Last updated: 24 March 2023
What type of plugs and sockets are used in Northern Ireland?
When you are going on a trip to Northern Ireland, be sure to pack the appropriate travel plug adapter that fits the local sockets. But what do those electrical outlets look like? In Northern Ireland and the rest of the UK, type G is the official standard. Unlike almost all other European countries, Northern Ireland has standardized on the British plug and socket system, which is incompatible with the power outlet system used in Continental Europe.
- mainly used in the United Kingdom, Ireland, Malta, Malaysia & Singapore
- 3 pins
- 13 A
- 220 – 250 V
- socket compatible with plug type G
What is the mains voltage in Northern Ireland?
Just like the rest of Europe, the voltage in Northern Ireland is 230 volts and the frequency is 50 Hz. Note, however, that British energy regulator Ofgem permits a tolerance of -6% to +10%, which gives an allowable voltage range of 216 V to 253 V in the UK within official limits.
230 V ~ 50 Hz
Type G plugs and sockets started appearing in 1946 and the standard was first published in 1947. By the end of the 1950s, it had replaced the earlier type D and type M outlets (BS 546) in new installations in the UK, and by the end of the 1960s, most earlier installations had been rewired to the new standard.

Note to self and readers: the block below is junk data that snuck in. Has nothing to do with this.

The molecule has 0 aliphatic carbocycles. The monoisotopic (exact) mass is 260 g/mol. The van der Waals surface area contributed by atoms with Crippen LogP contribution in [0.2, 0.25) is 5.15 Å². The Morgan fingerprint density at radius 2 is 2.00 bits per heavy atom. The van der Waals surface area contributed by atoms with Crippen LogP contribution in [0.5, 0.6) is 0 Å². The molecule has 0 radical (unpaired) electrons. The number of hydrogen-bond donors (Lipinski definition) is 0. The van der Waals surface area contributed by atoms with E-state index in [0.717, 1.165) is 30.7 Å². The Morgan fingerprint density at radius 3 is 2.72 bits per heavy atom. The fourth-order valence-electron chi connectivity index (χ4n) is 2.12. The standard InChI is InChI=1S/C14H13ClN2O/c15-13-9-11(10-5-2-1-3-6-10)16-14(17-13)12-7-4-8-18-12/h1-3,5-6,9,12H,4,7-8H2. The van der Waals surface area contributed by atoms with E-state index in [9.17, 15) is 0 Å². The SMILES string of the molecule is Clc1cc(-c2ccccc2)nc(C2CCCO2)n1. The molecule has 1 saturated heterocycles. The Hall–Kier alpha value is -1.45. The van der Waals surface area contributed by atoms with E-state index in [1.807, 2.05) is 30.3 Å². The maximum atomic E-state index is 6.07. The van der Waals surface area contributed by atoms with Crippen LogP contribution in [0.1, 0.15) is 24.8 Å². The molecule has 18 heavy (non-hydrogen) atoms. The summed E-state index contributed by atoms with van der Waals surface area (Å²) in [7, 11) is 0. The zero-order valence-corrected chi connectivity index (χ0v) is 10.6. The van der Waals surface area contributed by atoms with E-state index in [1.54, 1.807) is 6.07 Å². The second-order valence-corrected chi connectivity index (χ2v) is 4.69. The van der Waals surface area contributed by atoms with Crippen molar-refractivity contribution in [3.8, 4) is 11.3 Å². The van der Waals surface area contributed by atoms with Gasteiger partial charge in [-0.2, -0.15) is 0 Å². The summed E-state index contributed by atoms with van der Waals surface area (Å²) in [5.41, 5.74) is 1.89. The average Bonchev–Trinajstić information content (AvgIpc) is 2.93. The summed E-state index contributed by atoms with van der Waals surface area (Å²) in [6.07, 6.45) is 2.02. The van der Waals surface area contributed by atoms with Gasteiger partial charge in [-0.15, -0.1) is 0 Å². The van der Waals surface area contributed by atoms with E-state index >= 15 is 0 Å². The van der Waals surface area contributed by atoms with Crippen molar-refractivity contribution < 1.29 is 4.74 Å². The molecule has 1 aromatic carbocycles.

Almost all of the UK’s former colonies have adopted one of Britain’s plug and socket standards: either the obsolete types D and/or M, or the current type G. In many cases, the countries that became independent before the introduction of the type G standard (e.g. India, Nepal, South Africa, Namibia) still use types D or M. The ones that gained their independence after 1947 (e.g. Kuwait, Malaysia, Sri Lanka, Kenya) were already using the type G standard and of course they simply kept the system.
Type G wall sockets almost always include switches for extra safety. UK plugs are no doubt among the safest in the world, but also among the most hulking and cumbersome. That’s why people often make fun of them saying that a British plug is mostly bigger than the appliance it is connected to… Moreover, the bottom-heavy design of the plug makes it a perfect caltrop.
The type G standard (British Standard 1363) requires use of a three-wire grounded and fused plug for all connections to the power mains. Two-wire appliances are not earthed, but they have a plastic grounding pin which only serves to open the shutters of the outlet. The lack of such an earth pin on a type C plug makes it impossible to connect it to a type G receptacle, although it can actually be forced into the socket by sticking a pointy object into the centre hole of the power outlet, which opens up the two other holes. Just to be perfectly clear, this is not a piece of advice; it’s simply an observation…
Click here for a global map showing the spread of the different plug types used around the world.
Click here for a detailed list of the countries of the world with their respective plug and outlet types, voltage and frequency.